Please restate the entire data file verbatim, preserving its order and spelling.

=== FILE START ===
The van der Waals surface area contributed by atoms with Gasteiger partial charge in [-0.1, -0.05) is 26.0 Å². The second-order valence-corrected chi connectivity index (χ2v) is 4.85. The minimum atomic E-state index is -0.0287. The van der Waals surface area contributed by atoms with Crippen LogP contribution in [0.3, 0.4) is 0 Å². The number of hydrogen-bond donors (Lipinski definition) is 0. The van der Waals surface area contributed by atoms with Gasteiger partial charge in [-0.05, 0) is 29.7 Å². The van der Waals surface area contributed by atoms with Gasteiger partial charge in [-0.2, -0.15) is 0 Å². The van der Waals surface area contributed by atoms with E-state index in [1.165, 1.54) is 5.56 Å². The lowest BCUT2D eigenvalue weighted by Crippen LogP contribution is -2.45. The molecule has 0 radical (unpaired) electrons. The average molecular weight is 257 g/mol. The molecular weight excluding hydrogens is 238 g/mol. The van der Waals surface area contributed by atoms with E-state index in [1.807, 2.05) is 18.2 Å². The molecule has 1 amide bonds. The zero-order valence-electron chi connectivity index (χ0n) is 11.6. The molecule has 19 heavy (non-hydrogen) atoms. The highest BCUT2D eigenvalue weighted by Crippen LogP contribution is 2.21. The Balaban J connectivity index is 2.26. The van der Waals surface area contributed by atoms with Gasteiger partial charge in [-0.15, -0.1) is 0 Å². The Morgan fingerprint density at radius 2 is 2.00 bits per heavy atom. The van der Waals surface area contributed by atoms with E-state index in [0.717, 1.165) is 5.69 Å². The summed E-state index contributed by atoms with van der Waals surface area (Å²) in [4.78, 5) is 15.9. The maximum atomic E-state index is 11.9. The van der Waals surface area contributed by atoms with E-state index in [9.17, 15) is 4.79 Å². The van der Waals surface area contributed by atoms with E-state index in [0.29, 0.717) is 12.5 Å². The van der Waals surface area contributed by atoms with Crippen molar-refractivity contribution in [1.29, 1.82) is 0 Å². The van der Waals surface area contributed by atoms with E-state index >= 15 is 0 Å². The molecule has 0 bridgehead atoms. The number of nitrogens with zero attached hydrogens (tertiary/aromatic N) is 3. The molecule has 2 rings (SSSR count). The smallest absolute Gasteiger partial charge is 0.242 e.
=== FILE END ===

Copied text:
The van der Waals surface area contributed by atoms with Gasteiger partial charge in [-0.1, -0.05) is 26.0 Å². The second-order valence-corrected chi connectivity index (χ2v) is 4.85. The minimum atomic E-state index is -0.0287. The van der Waals surface area contributed by atoms with Crippen LogP contribution in [0.3, 0.4) is 0 Å². The number of hydrogen-bond donors (Lipinski definition) is 0. The van der Waals surface area contributed by atoms with Gasteiger partial charge in [-0.05, 0) is 29.7 Å². The van der Waals surface area contributed by atoms with Gasteiger partial charge in [-0.2, -0.15) is 0 Å². The van der Waals surface area contributed by atoms with E-state index in [1.165, 1.54) is 5.56 Å². The lowest BCUT2D eigenvalue weighted by Crippen LogP contribution is -2.45. The molecule has 0 radical (unpaired) electrons. The average molecular weight is 257 g/mol. The molecular weight excluding hydrogens is 238 g/mol. The van der Waals surface area contributed by atoms with E-state index in [1.807, 2.05) is 18.2 Å². The molecule has 1 amide bonds. The zero-order valence-electron chi connectivity index (χ0n) is 11.6. The molecule has 19 heavy (non-hydrogen) atoms. The highest BCUT2D eigenvalue weighted by Crippen LogP contribution is 2.21. The Balaban J connectivity index is 2.26. The van der Waals surface area contributed by atoms with Gasteiger partial charge in [-0.15, -0.1) is 0 Å². The Morgan fingerprint density at radius 2 is 2.00 bits per heavy atom. The van der Waals surface area contributed by atoms with E-state index in [0.717, 1.165) is 5.69 Å². The summed E-state index contributed by atoms with van der Waals surface area (Å²) in [4.78, 5) is 15.9. The maximum atomic E-state index is 11.9. The van der Waals surface area contributed by atoms with E-state index in [9.17, 15) is 4.79 Å². The van der Waals surface area contributed by atoms with E-state index in [0.29, 0.717) is 12.5 Å². The van der Waals surface area contributed by atoms with Crippen molar-refractivity contribution in [1.29, 1.82) is 0 Å². The van der Waals surface area contributed by atoms with E-state index >= 15 is 0 Å². The molecule has 0 bridgehead atoms. The number of nitrogens with zero attached hydrogens (tertiary/aromatic N) is 3. The molecule has 2 rings (SSSR count). The smallest absolute Gasteiger partial charge is 0.242 e.